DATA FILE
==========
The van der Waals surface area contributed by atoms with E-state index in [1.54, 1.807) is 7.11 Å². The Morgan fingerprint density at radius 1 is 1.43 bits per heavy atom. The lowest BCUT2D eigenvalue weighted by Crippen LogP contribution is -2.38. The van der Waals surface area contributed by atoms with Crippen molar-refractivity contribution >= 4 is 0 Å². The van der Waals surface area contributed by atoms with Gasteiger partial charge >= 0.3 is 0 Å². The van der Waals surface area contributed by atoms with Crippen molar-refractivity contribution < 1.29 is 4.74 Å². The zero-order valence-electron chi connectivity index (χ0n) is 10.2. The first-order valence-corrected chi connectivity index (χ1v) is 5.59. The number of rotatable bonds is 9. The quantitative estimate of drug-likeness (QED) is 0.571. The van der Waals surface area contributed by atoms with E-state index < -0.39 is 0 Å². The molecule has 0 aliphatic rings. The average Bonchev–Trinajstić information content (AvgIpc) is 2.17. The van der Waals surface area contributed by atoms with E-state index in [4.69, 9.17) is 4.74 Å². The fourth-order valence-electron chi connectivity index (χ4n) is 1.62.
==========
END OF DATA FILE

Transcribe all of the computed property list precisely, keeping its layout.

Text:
The van der Waals surface area contributed by atoms with E-state index in [1.54, 1.807) is 7.11 Å². The Morgan fingerprint density at radius 1 is 1.43 bits per heavy atom. The lowest BCUT2D eigenvalue weighted by Crippen LogP contribution is -2.38. The van der Waals surface area contributed by atoms with Crippen molar-refractivity contribution >= 4 is 0 Å². The van der Waals surface area contributed by atoms with Gasteiger partial charge >= 0.3 is 0 Å². The van der Waals surface area contributed by atoms with Crippen molar-refractivity contribution < 1.29 is 4.74 Å². The zero-order valence-electron chi connectivity index (χ0n) is 10.2. The first-order valence-corrected chi connectivity index (χ1v) is 5.59. The number of rotatable bonds is 9. The quantitative estimate of drug-likeness (QED) is 0.571. The van der Waals surface area contributed by atoms with E-state index < -0.39 is 0 Å². The molecule has 0 aliphatic rings. The average Bonchev–Trinajstić information content (AvgIpc) is 2.17. The van der Waals surface area contributed by atoms with E-state index in [4.69, 9.17) is 4.74 Å². The fourth-order valence-electron chi connectivity index (χ4n) is 1.62.